This study aims to determine whether and how the Open Government Partnership (OGP) has been leveraged to promote a more accountable, open, and responsive government in Tanzania.
To accomplish this aim, the study explores two specific themes: the institutionalization of the broader open government agenda in Tanzania, and efforts to pass a freedom of information bill, with a key focus on the extent to which OGP was leveraged in each of those processes. In examining the institutionalization of the open government agenda, we focus in particular on how reformers working on this issue leveraged OGP to expand the scope, sustainability, and nature and continuity of state–civil society engagement in that agenda. By investigating the linkages between OGP and the push for freedom of information legislation we are able to explore whether and how OGP factored into a substantive reform process.
Using interviews with key stakeholders and relevant literature to investigate the themes above, and to contextualize the journey of open governance efforts in Tanzania, this study reveals that OGP may have pushed high level leaders to maintain their commitment to some aspects of the open government agenda, and that OGP served as a validation mechanism for demonstrating commitments to good governance. It may also have provided a space for more, if still limited, collaboration between CSOs and the government on policy matters.
However, the momentum of advancing a broad and inclusive open government agenda has been affected by the fact that OGP processes are dominated by a small group of actors both in the government and civil society, as well as by domestic political scandals and concerns; a government in which there is little bureaucratic engagement with open government; and the existing agendas of key actors, including donors. These factors, combined with regular government reshuffles, have restricted the ways in which OGP has been able to enhance the scope, sustainability, and participatory nature of open government. Tensions between and within government and civil society remain a prominent feature of the open government landscape, and the leverage reform champions can exert, even when using OGP inputs, is limited, as aptly demonstrated by efforts to pass an access to information bill.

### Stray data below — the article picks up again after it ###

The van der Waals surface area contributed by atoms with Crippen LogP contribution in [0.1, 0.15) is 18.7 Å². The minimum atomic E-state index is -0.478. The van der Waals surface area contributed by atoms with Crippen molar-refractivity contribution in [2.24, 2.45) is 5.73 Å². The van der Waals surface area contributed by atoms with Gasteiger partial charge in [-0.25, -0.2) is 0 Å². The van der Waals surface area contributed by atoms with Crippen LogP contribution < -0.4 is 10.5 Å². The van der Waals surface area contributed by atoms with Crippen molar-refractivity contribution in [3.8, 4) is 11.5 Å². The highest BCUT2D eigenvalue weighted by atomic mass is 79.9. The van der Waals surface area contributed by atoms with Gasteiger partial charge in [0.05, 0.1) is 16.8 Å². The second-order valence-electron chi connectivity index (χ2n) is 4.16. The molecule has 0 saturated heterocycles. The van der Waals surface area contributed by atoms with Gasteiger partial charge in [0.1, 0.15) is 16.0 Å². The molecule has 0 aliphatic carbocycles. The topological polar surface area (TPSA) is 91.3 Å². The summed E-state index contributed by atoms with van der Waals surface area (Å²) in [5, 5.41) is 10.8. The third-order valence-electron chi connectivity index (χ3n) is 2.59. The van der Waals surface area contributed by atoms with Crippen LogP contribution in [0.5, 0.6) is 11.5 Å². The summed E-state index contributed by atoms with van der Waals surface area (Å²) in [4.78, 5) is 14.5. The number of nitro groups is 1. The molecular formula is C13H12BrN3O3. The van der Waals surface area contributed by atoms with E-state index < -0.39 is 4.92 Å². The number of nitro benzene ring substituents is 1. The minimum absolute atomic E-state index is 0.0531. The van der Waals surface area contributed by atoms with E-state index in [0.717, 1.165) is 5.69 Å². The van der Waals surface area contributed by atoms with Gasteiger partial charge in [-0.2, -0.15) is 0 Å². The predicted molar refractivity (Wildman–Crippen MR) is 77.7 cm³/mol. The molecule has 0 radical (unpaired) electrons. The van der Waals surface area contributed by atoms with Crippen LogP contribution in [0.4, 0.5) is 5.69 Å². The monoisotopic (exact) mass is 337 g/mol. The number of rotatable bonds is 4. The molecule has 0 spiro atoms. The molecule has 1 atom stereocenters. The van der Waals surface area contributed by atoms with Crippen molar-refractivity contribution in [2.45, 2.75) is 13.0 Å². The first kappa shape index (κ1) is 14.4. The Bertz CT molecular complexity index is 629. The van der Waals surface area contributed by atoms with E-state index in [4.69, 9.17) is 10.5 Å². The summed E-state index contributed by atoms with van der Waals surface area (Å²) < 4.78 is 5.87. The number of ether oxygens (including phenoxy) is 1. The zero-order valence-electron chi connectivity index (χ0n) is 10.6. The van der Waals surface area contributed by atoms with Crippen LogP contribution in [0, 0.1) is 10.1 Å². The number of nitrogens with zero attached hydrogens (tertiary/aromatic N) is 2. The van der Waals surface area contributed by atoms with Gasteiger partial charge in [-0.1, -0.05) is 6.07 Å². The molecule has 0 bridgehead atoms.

The study therefore shows that OGP may have empowered a few leaders to introduce initiatives that complimented other, pre-existing reform efforts, but not necessarily to carry those initiatives through. Some OGP inputs, like international events and IRM reports, may have helped some actors, especially those in civil society, to navigate the Tanzanian political context more effectively. However, they also provided incentives for those actors to engage adverserially with the government in order to win some modest concessions on open government issues. For the most part, power remains concentrated, and OGP has been of limited usefulness in driving progress on open government in Tanzania.